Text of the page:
As CalPERS officials guide the plan toward a new four-year asset allocation cycle in 2022, a Pensions & Investments' analysis reveals that the plan has been bucking a trend among other U.S. pension plans — moving more assets into equities and fixed income rather than cutting those asset classes in favor of alternative investments.
The $384.4 billion California Public Employees' Retirement System, Sacramento, had 80% of its portfolio invested in stocks and bonds as of Sept. 30, according to data from P&I's annual survey of the largest U.S. retirement plans. That was up from 68% as of Sept. 30, 2016, when the board began the process leading up to the adoption of its latest asset allocation.
Some 18% of its assets were in alternatives as of Sept. 30, down from 21.8% in 2016. Only real estate, accounting for 11% of assets, increased from Sept. 30, 2016, when it stood at 9.1% of assets.
By comparison, the pension plans of the top 200 plan sponsors surveyed had 72.1% in equities and fixed income as of Sept. 30.
CalPERS officials declined to be interviewed for this story. However, since he joined CalPERS as chief investment officer in January 2019, Yu "Ben" Meng has promoted investing in private equity and private credit. CalPERS has an 8% target to private equity but a current allocation of 6.9% in the asset class.
"We need private equity to be successful, we need more of it, and we need it sooner rather than later," Mr. Meng said at a March investment committee meeting.
More recently, Mr. Meng guided a discussion on the topic of private credit, noting that private debt was currently not an asset class in the system's portfolio. "I think that's something we overlooked in the past, particularly given the changes in regulation after the global financial crisis," he said late last year. "So currently, it's not in our portfolio. We think it should be."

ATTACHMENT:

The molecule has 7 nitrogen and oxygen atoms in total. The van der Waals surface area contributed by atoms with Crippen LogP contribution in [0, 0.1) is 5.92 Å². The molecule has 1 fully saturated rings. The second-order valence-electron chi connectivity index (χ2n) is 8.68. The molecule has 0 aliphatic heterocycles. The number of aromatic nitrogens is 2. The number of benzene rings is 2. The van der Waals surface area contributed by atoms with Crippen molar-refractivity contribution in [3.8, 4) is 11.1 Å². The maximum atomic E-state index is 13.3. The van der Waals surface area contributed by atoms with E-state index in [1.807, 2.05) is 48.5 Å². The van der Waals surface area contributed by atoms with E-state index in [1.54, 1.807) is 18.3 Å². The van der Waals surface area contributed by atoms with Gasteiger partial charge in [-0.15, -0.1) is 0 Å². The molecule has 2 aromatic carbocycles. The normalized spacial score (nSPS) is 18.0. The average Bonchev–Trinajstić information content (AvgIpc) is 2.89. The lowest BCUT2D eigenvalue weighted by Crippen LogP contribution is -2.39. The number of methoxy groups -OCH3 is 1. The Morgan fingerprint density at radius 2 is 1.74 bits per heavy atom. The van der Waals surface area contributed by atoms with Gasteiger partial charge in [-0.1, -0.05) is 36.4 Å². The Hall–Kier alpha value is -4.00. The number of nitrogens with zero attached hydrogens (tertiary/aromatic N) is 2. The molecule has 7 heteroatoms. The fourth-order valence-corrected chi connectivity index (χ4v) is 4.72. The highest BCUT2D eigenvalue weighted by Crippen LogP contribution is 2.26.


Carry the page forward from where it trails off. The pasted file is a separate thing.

CalPERS typically conducts an asset-liability study every four years and a midcycle review every two years. CalPERS' latest asset allocation went into effect July 1, 2018.
CalPERS' most recent strategic asset allocation increased its equity allocation to 50% from 46% and boosted fixed income to 28% from 20%.
But pension officials also eliminated its 9% inflation assets allocation, which had also invested in some fixed-income-type instruments and commodities. The inflation portfolio was liquidated as of February 2019, according to CalPERS agenda materials.
Real estate and private equity retained their target allocations of 13% and 8%, respectively, while its liquid portfolio, made up of cash and other short-term instruments, was cut by 3 percentage points to 4%.
A month before the investment committee adopted the strategic asset allocation in November 2017, it lowered the credit quality of its liquid portfolio to BBB from predominantly BBB+.
The change was intended "to expand the investment universe around government-guaranteed instruments," said Wylie Tollette, who was then CalPERS' chief operating investment officer. "And the fundamental logic is that a government-guaranteed instrument has a fundamentally lower level of credit risk than a corporate instrument."
Cash accounted for 0.8% of CalPERS' total plan assets as of Sept. 30 vs. 4.3% as of Sept. 30, 2016, P&I data show.
On balance, CalPERS' strategic asset allocation increased the pension plan's combined stock-and-bond target to 78% from 75%, which is reflected in the asset mix shifts CalPERS has reported to P&I over the past three years.